Artikel

The need for an integrated comparison of the effectiveness of international sustainable forestry, coffee and cocoa initiatives

Tijdschrift Recht der Werkelijkheid, Aflevering 3 2014
Trefwoorden effectiveness, private sustainability standards, certification, FSC, UTZ Certified
Auteurs Martijn Scheltema
SamenvattingAuteursinformatie

    To date the effectiveness of private sustainability standards has been assessed from different angles which attribute different meanings to effectiveness. This contribution compares the effectiveness of two international certification initiatives (i.e. sustainable forestry (Forest Stewardship Council, FSC) and sustainable coffee and cacoa (UTZ Certified)) from three different angles (legal, impact, acceptance/legitimacy/governance). Based on publicly available data, it is shown that FSC scores better on some dimensions of these three angles (e.g. enforcement, cost and price premium, and government acceptance), while UTZ Certified scores better on others (e.g. verifiable evaluation criteria, regular evaluation, innovation). Hence, this analysis shows that a comparative evaluation of both initiatives would have been biased if it would have been based on a single angle approach. There is all the more reason to use such an integrated approach, since the different angles are intertwined. Therefore, it has been established that in order to establish the effectiveness of private certification initiatives an integrated approach is needed which combines different angles. This contribution shows such an approach is feasible.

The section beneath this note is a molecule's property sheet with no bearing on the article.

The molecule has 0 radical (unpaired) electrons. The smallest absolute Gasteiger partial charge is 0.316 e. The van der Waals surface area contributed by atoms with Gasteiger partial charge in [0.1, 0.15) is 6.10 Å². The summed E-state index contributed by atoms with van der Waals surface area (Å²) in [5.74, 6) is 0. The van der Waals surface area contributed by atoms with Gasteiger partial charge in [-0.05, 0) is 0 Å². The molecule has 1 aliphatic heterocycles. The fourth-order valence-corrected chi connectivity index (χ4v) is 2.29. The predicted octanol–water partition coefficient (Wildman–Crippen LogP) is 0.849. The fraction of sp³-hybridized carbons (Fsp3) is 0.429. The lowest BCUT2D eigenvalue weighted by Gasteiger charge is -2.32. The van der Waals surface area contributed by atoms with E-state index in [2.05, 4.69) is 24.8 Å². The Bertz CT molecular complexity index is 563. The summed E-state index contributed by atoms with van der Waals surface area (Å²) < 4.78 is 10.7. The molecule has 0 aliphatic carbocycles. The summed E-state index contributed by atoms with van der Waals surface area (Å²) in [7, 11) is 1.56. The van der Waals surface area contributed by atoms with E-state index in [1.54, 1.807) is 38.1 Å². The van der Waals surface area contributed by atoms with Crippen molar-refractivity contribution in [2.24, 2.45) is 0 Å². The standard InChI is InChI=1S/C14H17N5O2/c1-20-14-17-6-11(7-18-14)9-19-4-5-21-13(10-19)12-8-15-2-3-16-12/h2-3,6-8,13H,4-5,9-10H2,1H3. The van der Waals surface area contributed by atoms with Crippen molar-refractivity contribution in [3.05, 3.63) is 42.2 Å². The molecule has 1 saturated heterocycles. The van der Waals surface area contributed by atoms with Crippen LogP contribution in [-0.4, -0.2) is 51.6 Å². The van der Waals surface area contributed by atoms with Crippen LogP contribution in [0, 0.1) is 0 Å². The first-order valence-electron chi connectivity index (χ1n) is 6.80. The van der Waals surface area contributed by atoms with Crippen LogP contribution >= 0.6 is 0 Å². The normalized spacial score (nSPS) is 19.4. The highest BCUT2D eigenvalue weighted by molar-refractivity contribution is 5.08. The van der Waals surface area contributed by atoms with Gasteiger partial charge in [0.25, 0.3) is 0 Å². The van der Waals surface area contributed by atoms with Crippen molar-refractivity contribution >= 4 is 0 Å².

Martijn Scheltema
Martijn Scheltema is professor at Erasmus University Rotterdam (the Netherlands). He researches the effectiveness of international private regulation in the CSR arena. He is board member of ACCESS Facility (www.accessfacility.org.) Beside this, he is board member of the CSR committee of the International Bar Association and attorney at law/partner with Pels Rijcken & Droogleever Fortuijn (The Hague, the Netherlands).